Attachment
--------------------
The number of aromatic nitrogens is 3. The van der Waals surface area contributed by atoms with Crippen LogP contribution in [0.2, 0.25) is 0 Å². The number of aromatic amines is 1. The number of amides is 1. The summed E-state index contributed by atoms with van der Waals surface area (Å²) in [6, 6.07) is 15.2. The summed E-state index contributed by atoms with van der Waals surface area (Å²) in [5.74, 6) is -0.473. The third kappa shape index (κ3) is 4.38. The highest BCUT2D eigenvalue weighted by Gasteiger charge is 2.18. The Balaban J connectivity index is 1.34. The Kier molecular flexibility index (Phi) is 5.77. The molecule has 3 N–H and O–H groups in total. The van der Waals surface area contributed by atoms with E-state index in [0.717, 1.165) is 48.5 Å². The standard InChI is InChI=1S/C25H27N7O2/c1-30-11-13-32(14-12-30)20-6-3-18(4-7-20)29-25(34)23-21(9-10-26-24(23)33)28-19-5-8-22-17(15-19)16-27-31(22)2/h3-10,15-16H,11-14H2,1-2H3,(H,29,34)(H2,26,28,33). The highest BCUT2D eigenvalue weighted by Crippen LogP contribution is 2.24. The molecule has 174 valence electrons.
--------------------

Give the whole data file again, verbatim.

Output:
The number of aromatic nitrogens is 3. The van der Waals surface area contributed by atoms with Crippen LogP contribution in [0.2, 0.25) is 0 Å². The number of aromatic amines is 1. The number of amides is 1. The summed E-state index contributed by atoms with van der Waals surface area (Å²) in [6, 6.07) is 15.2. The summed E-state index contributed by atoms with van der Waals surface area (Å²) in [5.74, 6) is -0.473. The third kappa shape index (κ3) is 4.38. The highest BCUT2D eigenvalue weighted by Gasteiger charge is 2.18. The Balaban J connectivity index is 1.34. The Kier molecular flexibility index (Phi) is 5.77. The molecule has 3 N–H and O–H groups in total. The van der Waals surface area contributed by atoms with E-state index in [0.717, 1.165) is 48.5 Å². The standard InChI is InChI=1S/C25H27N7O2/c1-30-11-13-32(14-12-30)20-6-3-18(4-7-20)29-25(34)23-21(9-10-26-24(23)33)28-19-5-8-22-17(15-19)16-27-31(22)2/h3-10,15-16H,11-14H2,1-2H3,(H,29,34)(H2,26,28,33). The highest BCUT2D eigenvalue weighted by Crippen LogP contribution is 2.24. The molecule has 174 valence electrons.